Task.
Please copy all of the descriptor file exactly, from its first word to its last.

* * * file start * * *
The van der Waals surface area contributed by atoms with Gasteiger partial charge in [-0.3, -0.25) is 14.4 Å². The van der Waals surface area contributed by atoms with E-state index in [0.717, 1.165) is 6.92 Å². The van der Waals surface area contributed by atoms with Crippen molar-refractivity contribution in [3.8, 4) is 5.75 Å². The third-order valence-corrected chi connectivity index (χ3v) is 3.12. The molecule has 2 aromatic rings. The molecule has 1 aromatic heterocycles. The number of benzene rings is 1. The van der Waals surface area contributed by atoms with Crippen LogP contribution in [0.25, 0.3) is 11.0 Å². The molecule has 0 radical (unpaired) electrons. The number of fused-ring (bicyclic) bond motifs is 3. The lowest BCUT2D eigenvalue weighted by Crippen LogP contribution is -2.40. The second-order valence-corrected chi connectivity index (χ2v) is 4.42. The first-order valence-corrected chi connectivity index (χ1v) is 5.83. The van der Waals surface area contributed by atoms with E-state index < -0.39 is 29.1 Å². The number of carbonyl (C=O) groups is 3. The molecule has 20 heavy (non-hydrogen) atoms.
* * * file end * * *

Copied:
The van der Waals surface area contributed by atoms with Gasteiger partial charge in [-0.3, -0.25) is 14.4 Å². The van der Waals surface area contributed by atoms with E-state index in [0.717, 1.165) is 6.92 Å². The van der Waals surface area contributed by atoms with Crippen molar-refractivity contribution in [3.8, 4) is 5.75 Å². The third-order valence-corrected chi connectivity index (χ3v) is 3.12. The molecule has 2 aromatic rings. The molecule has 1 aromatic heterocycles. The number of benzene rings is 1. The van der Waals surface area contributed by atoms with Crippen LogP contribution in [0.25, 0.3) is 11.0 Å². The molecule has 0 radical (unpaired) electrons. The number of fused-ring (bicyclic) bond motifs is 3. The lowest BCUT2D eigenvalue weighted by Crippen LogP contribution is -2.40. The second-order valence-corrected chi connectivity index (χ2v) is 4.42. The first-order valence-corrected chi connectivity index (χ1v) is 5.83. The van der Waals surface area contributed by atoms with E-state index < -0.39 is 29.1 Å². The number of carbonyl (C=O) groups is 3. The molecule has 20 heavy (non-hydrogen) atoms.